44.Nd7+ Ke6 45.Nc5+ Ke5 46.Nd7+ Kd6 

Black does not want the draw by repetition of position. He should have been happy with 46...Ke6.

47.Nf8 Bf1

The Bishop needed to go to g8 to help continue the blockade. Now White makes progress.

48.Nh7 g4 49.Nf6 Bh3 50.Kf4 Ke6 51.e5

Playable was 51.Nxg4

51...Kf7 52.Ne4 Ke6 53.Nf2 Kd5 54.Kf5 Kd4 55.e6 Bf1 56.e7 Bb5 57.Nxg4 

57...Kd5 58.Nf6+ Kd6 59.e8Q Bxe8 60.Nxe8+ Ke7 61.Nf6 Kf7 62.g4 Kg7 

63.g5 Kf7 64.Nh5 Kg8 65.Kf6 Kf8 66.g6 Kg8 67.g7 Kh7 68.Kf7 Kh6 69.Nf6 Kg5 70.g8Q+ Kh6 71.Qg6 checkmate

After this game and the one in the last post, I got to thinking that it might be time to go through some standard Jerome Gambit endgames. Of course, Bill Wall sent one right away.

Monday, July 1, 2013

Jerome Countergambit

The following game could just as easily be called "Buttons, buttons, who's got the buttons?" because White wins in the end simply because he has more buttons - er, pawns.

An interesting question of Jerome Gambit nomenclature comes up, however, hence the title of today's post (and the graphic of the counter-puncher).

Wall, Bill - Guest545050, 2013

1.e4 e5 2.Nf3 Nc6 3.Bc4 Bc5 4.Bxf7+

4...Kxf7 5.Nxe5+ Nxe5 6.Qh5+ Kf8 7.Qxe5 Bxf2+ 

Bill Wall suggests that this variation be called the Jerome Countergambit. I think that name is appropriate, as, in the Jerome Gambit, Black executes the same Bishop sacrifice that White played earlier. However, I would like to expand the name to the whole strategy of Black's counter-sacrifice.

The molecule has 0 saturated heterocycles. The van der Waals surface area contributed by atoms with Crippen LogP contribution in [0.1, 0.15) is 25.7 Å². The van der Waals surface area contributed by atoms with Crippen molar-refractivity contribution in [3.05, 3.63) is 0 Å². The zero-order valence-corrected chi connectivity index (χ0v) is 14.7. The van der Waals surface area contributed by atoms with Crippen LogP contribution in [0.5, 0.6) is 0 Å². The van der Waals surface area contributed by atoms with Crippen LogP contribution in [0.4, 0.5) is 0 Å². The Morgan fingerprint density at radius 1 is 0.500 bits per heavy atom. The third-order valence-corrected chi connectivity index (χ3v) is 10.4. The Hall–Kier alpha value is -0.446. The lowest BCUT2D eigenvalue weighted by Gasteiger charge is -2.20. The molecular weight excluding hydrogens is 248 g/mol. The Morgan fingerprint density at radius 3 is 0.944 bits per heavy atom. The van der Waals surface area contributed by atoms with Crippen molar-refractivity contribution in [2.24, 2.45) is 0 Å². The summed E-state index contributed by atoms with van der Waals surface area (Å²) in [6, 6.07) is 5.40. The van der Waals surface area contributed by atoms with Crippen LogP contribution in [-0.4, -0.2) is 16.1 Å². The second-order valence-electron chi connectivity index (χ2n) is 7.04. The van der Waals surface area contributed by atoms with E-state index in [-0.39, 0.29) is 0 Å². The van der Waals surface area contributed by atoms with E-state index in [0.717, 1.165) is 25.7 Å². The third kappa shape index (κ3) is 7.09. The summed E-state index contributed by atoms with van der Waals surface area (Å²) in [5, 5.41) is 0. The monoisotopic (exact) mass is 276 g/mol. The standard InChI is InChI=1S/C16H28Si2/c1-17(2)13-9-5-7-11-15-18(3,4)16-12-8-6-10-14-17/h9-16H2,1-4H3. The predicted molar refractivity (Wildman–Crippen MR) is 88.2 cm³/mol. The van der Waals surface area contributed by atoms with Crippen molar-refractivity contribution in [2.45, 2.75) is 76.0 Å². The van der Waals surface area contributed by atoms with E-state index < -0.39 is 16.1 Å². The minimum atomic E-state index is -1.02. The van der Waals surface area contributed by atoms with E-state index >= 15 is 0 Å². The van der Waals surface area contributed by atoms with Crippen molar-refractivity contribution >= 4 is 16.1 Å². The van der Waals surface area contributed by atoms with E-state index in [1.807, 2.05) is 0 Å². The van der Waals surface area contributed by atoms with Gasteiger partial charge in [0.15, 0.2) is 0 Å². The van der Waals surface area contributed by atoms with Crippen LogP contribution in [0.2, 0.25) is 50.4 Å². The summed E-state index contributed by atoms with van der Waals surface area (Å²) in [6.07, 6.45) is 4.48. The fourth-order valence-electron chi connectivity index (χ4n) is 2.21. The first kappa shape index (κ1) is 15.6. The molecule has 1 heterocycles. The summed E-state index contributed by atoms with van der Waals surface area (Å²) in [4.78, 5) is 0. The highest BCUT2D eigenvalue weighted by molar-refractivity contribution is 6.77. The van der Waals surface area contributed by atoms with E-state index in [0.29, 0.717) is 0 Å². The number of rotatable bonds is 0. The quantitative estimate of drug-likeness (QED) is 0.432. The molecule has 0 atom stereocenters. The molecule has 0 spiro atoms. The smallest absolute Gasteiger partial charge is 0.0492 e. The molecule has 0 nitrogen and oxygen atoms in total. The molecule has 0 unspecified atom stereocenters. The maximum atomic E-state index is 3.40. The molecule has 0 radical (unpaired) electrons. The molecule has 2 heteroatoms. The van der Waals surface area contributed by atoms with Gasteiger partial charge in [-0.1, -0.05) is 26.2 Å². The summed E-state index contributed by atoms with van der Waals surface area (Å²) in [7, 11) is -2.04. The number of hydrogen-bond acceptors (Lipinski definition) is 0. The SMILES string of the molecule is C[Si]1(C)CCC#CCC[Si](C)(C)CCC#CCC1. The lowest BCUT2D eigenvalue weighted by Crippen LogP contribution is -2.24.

Interestingly, in The Database I found only 8 other examples of 7...Bxf2+ as in the current game.

After a different defensive line, however, that of 6...g6 (instead of 6...Kf8) 7.Qxe5 Bxf2+, I found 84 examples.

While readers may not be surprised that after 6.d3 (instead of 6.Qh5+ as in the game) I found only 1 example of the countergambit 6...Bxf2+, it might be shocking to discover that in the "modern" Jerome Gambit line 5.d3 (instead of 5.Nxe5+) there are 842 examples of 5...Bxf2+.

Over the years there have been a number of comments about the ideas behind the Jerome Countergambit, from the thoughts of Brian Wall to today's game by Bill Wall. As for me, I've written a memo: More to explore!


Wouldn't you know, one Jerome Gambiteer, the venerable DREWBEAR 63, tried the counter-psych, 8.Ke2!?, and won in 43 moves, in DREWBEAR 63 - Crusader Rabbit, Jerome Gambit Tourney 4, ChessWorld 2009.


The alternative, 8... Qh4+, in true Jerome Gambit style, showed up in perrypawnpusher - superlopez, blitz, FICS, 2010 (1-0, 71), which apparently, somehow, was never posted here. (I'll remedy that in a few days.)

9.Qxf6+ Nxf6 

As I've mentioned elsewhere, recently, in a similar situation, "Black has an even game. However, given that he had a won game at move 4, this is not actually progress". Actually, things are worse in this particular case, as Black's exchange of Queens has left him a pawn down.

10.Nc3 g6 

Or 10... d6, as in perrypawnpusher - Lindal, blitz, FICS, 2007, (1-0, 45) 

11.d4 d6 12.Bg5 Kg7 

Moving too quickly. (For a recent, similar example, see "By the Numbers".)

As I've said before: as "bad" as the Jerome Gambit is, it still demands the defender's full attention.

13.Bxf6+ Kxf6 14.Nd5+ Kg7 15.Nxc7 Rb8 16.Nb5 Rf8+ 17.Ke2 Bg4+ 18.Ke3 Rbd8 19.Nxa7 Rde8 

20.Nb5 d5 21.e5 Bf5 22.Nd6 Ra8 23. Nxf5+ Rxf5 24.g4 Rf7 25.h4 Raf8 

26.Rh3 Rf4 27.g5 b5 28.a4 bxa4 29.Rxa4 Rf2 30.Ra7+ Kg8 31.Rc7 Black resigned
Black has nothing against the Queenside buttons.